Chris Williamson, John Stier, Jeff Gregos, Roger Flashinski Revised: 5/11/2010 Item number: A3714 Turfgrasses cover more than 30 million acres in the United States. The majority of this acreage is comprised of over 50 million lawns, the remainder is divided among golf courses, athletic fields, sod farms, cemeteries, and other related sites. In its many […]
Karen Delahaut, UW-Madison Fresh Market Vegetable Program Revised: 5/11/2010 Item number: XHT1095 Recently, several commonly-used insecticides for the control of insects in home lawns have been taken off the market. As a result, it’s becoming ever more challenging for home gardeners to find suitable insecticide products at garden centers, discount stores, and hardware stores. This […]
Karen Delahaut, UW-Madison Fresh Market Vegetable Program Revised: 5/17/2012 Item number: XHT1085 The word phenology is derived from the Greek word phaino meaning “to show” or “to appear”. Phenology is a branch of science that studies the relationships between periodic biological events—usually the life cycles of plants and animals—and environmental changes. Natural events such as […]
Karen Delahaut, UW-Madison Fresh Market Vegetable Program Revised: 8/6/2012 Item number: XHT1086 Indicator plants are not always suitable for the timing of pest management practices. You may not have the critical indicator plant nearby to time local activities, or there may not be a good indicator plant for a particular pest’s crucial life stage. Another […]
A serious insect pest of turfgrass, the European chafer beetle was first reported in Door County, Wisconsin in 2016. European chafer grubs voraciously feed on turfgrass roots and cause thinning, wilting, and irregular patches of turf that can easily be pulled back or rolled up from the soil. This fact sheet details the life cycle of the European chafer and offers insecticide recommendations for grub control.
The Japanese beetle, Popillia japonica, is a significant pest of landscape trees and shrubs, vegetable and fruit crops, and turfgrass in the eastern United States. This factsheet describes the lifecycle of this destructive beetle along with management and control options.
May/June beetles or “Junebugs” (Phyllophaga spp.) are beetles in the family Scarabaeidae. These native insects are common throughout Wisconsin and can often be seen flying near lights or heard hitting window screens on early summer evenings. Learn more about these large beetles and their larva, found in the soil, in this factsheet.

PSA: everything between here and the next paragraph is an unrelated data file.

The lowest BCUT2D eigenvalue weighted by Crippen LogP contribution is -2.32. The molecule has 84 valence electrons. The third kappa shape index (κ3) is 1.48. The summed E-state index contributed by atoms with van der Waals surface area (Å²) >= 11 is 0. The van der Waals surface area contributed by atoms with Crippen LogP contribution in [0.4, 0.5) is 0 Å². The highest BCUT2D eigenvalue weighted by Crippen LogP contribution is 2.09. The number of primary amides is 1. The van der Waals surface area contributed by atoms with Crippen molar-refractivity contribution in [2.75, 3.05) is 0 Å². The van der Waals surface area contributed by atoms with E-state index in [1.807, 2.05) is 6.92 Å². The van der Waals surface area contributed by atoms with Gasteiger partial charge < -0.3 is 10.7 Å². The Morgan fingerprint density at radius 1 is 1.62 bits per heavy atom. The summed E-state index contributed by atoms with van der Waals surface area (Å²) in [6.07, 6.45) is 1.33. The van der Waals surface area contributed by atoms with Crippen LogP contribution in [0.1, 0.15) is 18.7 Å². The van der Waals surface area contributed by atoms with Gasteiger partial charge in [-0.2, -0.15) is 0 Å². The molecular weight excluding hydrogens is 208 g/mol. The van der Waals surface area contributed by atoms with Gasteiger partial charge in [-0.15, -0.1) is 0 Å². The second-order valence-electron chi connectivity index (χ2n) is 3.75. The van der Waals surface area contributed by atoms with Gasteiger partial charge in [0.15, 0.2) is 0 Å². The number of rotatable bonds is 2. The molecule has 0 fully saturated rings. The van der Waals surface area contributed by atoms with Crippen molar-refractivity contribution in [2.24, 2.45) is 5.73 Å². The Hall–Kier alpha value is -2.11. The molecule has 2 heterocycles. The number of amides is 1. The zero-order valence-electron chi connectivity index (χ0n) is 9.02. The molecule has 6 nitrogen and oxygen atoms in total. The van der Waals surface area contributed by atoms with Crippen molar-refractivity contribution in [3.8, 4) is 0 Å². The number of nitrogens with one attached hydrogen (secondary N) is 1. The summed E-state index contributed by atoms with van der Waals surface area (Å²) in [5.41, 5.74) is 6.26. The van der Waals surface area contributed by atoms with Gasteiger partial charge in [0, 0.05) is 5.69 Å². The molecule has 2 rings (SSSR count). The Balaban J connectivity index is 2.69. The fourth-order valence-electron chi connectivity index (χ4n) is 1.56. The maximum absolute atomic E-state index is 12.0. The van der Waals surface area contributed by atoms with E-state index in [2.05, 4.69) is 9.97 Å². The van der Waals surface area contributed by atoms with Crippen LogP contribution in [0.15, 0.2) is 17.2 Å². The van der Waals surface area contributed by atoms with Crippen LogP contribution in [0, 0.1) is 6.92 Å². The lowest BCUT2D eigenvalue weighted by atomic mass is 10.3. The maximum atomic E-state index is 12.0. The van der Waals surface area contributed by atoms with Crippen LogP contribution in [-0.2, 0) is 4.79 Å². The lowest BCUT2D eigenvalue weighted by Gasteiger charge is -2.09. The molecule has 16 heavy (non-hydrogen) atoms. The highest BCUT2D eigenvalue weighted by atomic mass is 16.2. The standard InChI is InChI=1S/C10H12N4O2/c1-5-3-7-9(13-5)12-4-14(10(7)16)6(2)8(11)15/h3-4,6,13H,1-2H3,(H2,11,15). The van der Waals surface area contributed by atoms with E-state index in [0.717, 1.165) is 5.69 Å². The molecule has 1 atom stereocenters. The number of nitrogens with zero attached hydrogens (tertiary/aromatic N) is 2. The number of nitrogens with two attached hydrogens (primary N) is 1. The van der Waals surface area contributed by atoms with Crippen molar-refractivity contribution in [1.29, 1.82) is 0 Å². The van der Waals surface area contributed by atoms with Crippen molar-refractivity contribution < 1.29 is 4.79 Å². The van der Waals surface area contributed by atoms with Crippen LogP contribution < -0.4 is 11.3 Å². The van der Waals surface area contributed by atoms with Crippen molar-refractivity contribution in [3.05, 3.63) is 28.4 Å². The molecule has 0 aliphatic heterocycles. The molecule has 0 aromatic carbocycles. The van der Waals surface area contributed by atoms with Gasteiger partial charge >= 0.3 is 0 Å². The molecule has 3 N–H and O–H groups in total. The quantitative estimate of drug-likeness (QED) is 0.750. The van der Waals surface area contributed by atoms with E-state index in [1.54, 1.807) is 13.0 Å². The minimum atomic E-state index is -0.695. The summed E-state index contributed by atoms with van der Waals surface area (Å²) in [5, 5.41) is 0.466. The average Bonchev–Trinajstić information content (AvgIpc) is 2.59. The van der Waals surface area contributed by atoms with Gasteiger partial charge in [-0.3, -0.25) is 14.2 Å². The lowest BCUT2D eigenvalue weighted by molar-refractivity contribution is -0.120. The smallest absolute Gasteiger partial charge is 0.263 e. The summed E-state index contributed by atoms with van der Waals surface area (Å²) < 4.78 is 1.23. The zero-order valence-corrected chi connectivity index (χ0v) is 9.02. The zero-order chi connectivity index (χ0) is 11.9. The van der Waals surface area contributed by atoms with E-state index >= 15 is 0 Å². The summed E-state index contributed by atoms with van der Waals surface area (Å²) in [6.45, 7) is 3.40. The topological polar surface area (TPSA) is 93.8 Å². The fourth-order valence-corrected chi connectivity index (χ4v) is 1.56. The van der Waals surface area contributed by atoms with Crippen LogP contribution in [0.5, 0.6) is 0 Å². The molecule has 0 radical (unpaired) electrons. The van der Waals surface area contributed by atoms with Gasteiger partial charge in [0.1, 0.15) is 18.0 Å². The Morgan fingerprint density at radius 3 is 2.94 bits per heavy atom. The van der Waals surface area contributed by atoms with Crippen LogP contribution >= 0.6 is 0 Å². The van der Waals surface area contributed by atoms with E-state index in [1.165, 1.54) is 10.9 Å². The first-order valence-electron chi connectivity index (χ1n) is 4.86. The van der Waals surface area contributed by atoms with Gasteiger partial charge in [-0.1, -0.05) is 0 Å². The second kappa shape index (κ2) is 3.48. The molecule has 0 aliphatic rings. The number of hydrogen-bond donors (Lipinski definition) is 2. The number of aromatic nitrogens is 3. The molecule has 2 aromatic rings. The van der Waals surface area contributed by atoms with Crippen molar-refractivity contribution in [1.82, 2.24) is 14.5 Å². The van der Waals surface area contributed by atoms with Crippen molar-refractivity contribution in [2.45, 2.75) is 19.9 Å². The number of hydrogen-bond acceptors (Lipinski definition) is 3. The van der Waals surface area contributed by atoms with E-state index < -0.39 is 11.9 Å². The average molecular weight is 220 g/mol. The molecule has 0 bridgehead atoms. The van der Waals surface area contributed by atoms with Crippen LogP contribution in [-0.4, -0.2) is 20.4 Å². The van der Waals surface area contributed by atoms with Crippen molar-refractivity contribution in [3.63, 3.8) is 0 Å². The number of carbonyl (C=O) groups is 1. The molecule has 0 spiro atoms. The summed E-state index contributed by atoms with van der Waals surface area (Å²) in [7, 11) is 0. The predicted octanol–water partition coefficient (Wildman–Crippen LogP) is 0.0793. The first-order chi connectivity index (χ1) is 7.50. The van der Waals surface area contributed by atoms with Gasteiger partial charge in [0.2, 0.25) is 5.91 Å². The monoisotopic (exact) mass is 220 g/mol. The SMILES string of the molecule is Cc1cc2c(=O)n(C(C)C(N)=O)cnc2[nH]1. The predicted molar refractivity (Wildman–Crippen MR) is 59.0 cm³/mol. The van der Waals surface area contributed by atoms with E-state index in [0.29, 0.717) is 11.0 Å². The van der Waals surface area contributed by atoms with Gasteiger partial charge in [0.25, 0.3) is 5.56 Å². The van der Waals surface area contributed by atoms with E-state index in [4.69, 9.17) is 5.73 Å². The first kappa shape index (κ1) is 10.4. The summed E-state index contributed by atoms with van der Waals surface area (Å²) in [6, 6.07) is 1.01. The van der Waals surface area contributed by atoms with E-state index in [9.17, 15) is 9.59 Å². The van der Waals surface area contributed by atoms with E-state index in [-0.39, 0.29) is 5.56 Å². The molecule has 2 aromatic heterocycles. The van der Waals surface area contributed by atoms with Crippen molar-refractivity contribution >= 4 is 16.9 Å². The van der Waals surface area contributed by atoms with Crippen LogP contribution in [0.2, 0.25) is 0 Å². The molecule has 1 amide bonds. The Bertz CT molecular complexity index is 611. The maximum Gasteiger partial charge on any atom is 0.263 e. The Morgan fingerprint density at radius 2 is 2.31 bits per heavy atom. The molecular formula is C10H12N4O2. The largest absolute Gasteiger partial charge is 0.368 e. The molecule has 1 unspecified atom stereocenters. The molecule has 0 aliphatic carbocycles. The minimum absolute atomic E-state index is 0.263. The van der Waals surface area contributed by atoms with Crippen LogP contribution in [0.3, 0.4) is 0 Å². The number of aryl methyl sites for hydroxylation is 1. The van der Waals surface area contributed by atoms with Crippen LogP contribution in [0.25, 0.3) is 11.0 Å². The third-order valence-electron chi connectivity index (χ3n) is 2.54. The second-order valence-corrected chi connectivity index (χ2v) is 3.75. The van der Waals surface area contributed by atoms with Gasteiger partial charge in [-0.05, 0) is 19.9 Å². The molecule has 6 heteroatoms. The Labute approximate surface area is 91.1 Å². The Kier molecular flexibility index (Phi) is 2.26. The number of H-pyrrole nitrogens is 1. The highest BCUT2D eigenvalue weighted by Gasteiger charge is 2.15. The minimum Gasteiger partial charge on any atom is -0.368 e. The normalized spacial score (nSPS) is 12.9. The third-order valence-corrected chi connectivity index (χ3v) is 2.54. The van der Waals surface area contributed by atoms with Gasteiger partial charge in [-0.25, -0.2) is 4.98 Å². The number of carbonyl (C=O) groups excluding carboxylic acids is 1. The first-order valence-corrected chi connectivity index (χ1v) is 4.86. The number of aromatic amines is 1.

Phil Pellitteri Revised: 1/25/2011 Item number: XHT1204 One of the most common ants in Wisconsin is the field ant (Formica spp.). This ant is noted for producing large mounds that can ruin the aesthetics of home lawns, make lawn mowing difficult, and interfere with the growth of herbaceous and woody ornamentals. Appearance: Field ants are […]
Revised: 5/11/2010 Areas of discolored turf, ranging from pale green to yellow to burnt orange, often occur under shade trees and may be caused by greenbug feeding. A small sucking insect, greenbug (Schizaphis graminum) is a type of aphid. Since the 1880s it has been recognized as a pest of various grassy plants and has […]
R.C. Williamson, D.L. Mahr, R. Kachadoorian Revised: 5/11/2010 Item number: A3237 Chinch bug (Blissus leucopterus) is an important insect pest of turfgrass in Wisconsin: every year infestations cause serious injury to some lawns. Fescues and bentgrasses are most commonly damaged, with certain cultivars more susceptible than others. The chinch bug is also a pest on […]
Karen Delahaut, UW-Madison Fresh Market Vegetable Program Revised: 8/13/2012 Item number: XHT1096 Recently, several commonly-used insecticides for the control of insects on woody landscape plants have been taken off the market. As a result, it’s becoming ever more challenging for home gardeners to find suitable insecticide products at garden centers, discount stores, and hardware stores. […]
Authors: PJ Liesch and Vijai Pandian, UW-Madison Extension Last Revised: 11/19/2020 X-number: XHT1018 Several species of white grubs are considered turfgrass pests in the Midwest. These grubs are the larval stages of scarab beetles such as Japanese beetles (see University of Wisconsin Garden Facts XHT1062, Japanese Beetle), May/June beetles (see University of Wisconsin Garden Facts XHT1240, May/June Beetles), European chafers […]